(Critical Analysis Form Structure Language Context)

Gradgrind – a satirical and ironic protrait

Gradgrind’s philosophy is Utilitarianism where the principle of the greatest happiness for the greatest number of people actually becomes – certainly in the novel at least – the happiness and prosperity for the middle classes.  Having practically retired from the wholesale hardware trade, he becomes a Member of Parliament and thereby one of the ‘deaf … dumb … blind … lame … dead honourable gentlemen.’ (1xiv) in ‘the national dustyard’, ‘sifting and sifting at his Parliamentary cinder heap’ (2ix).  Thus, the character portrayal is a satirical presentation of politicians.  However, it is also a satire of industrialists – ‘the Hard Fact men’ (3v) – and their principles that denied compassion, the emotions and even basic needs.

Harthouse refers to him as a ‘machine’.  He sees life in terms of quantity and omits the imagination, emotions and poetry of life.  The  description of his home ‘Stone Lodge’ which has ‘ a very regular feature’ (1iii) and where ‘life … went monotonously round like a piece of machinery which discouraged human interference’ (1ix) is highly symbolic and imbued with metaphorical meaning.   Gradgrind works ‘according to the system’ (1iii) ‘with his little mean exercise rod’ and ‘stiff-legged compasses’ (3i), being ‘eminently practical’ (1iii) and having an ‘eminently practical way’ (1xiv).  He is a ‘man of realities.  A man of facts and calculations’ (1ii), who supposes ‘the Head to be all-sufficient’ and who proceeds to ‘annihilat[e] the flowers of existence’ (3i).  His physical description is also symbolic: he has a: ‘Square wall of a forehead’ and square coat, legs, shoulders (1i) and finger (1ii) and lives in a square house with a garden ‘all ruled straight’ (1iii). His mouth is ‘hard set’.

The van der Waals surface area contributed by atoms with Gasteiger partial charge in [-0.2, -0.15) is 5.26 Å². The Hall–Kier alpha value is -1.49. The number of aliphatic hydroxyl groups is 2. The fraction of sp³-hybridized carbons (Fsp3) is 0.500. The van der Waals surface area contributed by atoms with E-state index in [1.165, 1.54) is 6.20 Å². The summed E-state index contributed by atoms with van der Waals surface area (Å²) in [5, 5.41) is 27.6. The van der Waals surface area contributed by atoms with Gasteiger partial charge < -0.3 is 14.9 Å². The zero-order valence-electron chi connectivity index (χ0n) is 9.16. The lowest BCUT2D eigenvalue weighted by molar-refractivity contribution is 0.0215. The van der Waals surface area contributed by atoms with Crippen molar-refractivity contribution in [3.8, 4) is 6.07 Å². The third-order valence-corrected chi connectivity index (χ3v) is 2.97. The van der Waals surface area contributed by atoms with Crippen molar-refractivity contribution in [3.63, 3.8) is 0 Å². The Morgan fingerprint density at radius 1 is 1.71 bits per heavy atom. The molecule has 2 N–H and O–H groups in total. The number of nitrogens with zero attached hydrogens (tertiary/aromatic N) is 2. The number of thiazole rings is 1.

He deals with the solution to Sissy’s personal difficulties at the beginning of the novel, in an Utilitarian manner, ‘like a sum’ and later even buries his wife ‘in a business-like manner’ (2x).  In his room with its ‘deadly-statistical clock’, ‘complicated social questions were cast up, got into exact totals, and finally settled’ (1xv).  He erects ‘artificial barriers … between himself and all those subtle essences of humanity’ (1xv).

However, this finally proves to be a compassionate protrait: ‘he is not unkind’ (1v) and he is ‘surprised’ (1xv) by Louisa’s reaction to Bounderby’s proposal of marriage.  Later, he begins to see the inadequacy of his philosophy, realising that ‘some persons hold .. that there is a wisdom of the Head, and that there is a wisdom of the Heart.’   He bears the responsibility for his system’s ‘failures’, recognises that some of Louisa’s ‘qualities’ ‘have been harshly neglected’, knows that he has been ‘not quite right’ in her education and that his ‘system’ is difficult to apply ‘to girls’ (3iii)!  Louisa, herself, recognises his ‘contrition’ (3i) but, humorously, Bounderby regards it as ‘sentimental humbug’ (3iii)!  The Stone Lodge is later significantly called ‘The Lodge’(3v) and he looks ‘a wiser man and a better man’ (3vii).  Finally, Gradgrind makes ‘his facts and figures subservient to Faith, Hope and Charity, and becomes ‘much despised by his ‘late political associates … who owe no duty to an abstraction called a People’ (3ix).



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